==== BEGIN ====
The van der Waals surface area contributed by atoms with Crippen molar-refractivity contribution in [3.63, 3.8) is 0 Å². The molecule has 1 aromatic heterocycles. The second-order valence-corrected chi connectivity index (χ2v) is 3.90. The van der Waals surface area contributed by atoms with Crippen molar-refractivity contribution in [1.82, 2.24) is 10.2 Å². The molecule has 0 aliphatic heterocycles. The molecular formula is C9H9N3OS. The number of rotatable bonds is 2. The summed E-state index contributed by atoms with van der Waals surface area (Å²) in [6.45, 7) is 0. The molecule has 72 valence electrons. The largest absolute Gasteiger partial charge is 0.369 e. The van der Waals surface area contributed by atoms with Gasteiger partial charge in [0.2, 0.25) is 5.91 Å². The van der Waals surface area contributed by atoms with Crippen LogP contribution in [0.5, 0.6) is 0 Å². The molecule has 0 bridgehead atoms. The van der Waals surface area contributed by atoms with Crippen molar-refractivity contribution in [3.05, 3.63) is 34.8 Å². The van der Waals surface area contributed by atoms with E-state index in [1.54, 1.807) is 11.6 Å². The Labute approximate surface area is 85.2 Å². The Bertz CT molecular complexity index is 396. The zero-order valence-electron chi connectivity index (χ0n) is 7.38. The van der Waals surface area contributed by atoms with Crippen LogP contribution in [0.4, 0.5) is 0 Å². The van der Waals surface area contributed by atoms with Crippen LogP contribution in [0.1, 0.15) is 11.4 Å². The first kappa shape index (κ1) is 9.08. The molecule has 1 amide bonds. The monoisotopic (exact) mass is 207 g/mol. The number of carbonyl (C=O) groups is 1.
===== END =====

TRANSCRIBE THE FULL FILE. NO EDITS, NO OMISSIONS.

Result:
The van der Waals surface area contributed by atoms with Crippen molar-refractivity contribution in [3.63, 3.8) is 0 Å². The molecule has 1 aromatic heterocycles. The second-order valence-corrected chi connectivity index (χ2v) is 3.90. The van der Waals surface area contributed by atoms with Crippen molar-refractivity contribution in [1.82, 2.24) is 10.2 Å². The molecule has 0 aliphatic heterocycles. The molecular formula is C9H9N3OS. The number of rotatable bonds is 2. The summed E-state index contributed by atoms with van der Waals surface area (Å²) in [6.45, 7) is 0. The molecule has 72 valence electrons. The largest absolute Gasteiger partial charge is 0.369 e. The van der Waals surface area contributed by atoms with Gasteiger partial charge in [0.2, 0.25) is 5.91 Å². The van der Waals surface area contributed by atoms with Crippen LogP contribution in [0.5, 0.6) is 0 Å². The molecule has 0 bridgehead atoms. The van der Waals surface area contributed by atoms with Crippen molar-refractivity contribution in [3.05, 3.63) is 34.8 Å². The van der Waals surface area contributed by atoms with E-state index in [1.54, 1.807) is 11.6 Å². The Labute approximate surface area is 85.2 Å². The Bertz CT molecular complexity index is 396. The zero-order valence-electron chi connectivity index (χ0n) is 7.38. The van der Waals surface area contributed by atoms with Crippen LogP contribution in [0.4, 0.5) is 0 Å². The van der Waals surface area contributed by atoms with Crippen LogP contribution in [0.1, 0.15) is 11.4 Å². The first kappa shape index (κ1) is 9.08. The molecule has 1 amide bonds. The monoisotopic (exact) mass is 207 g/mol. The number of carbonyl (C=O) groups is 1.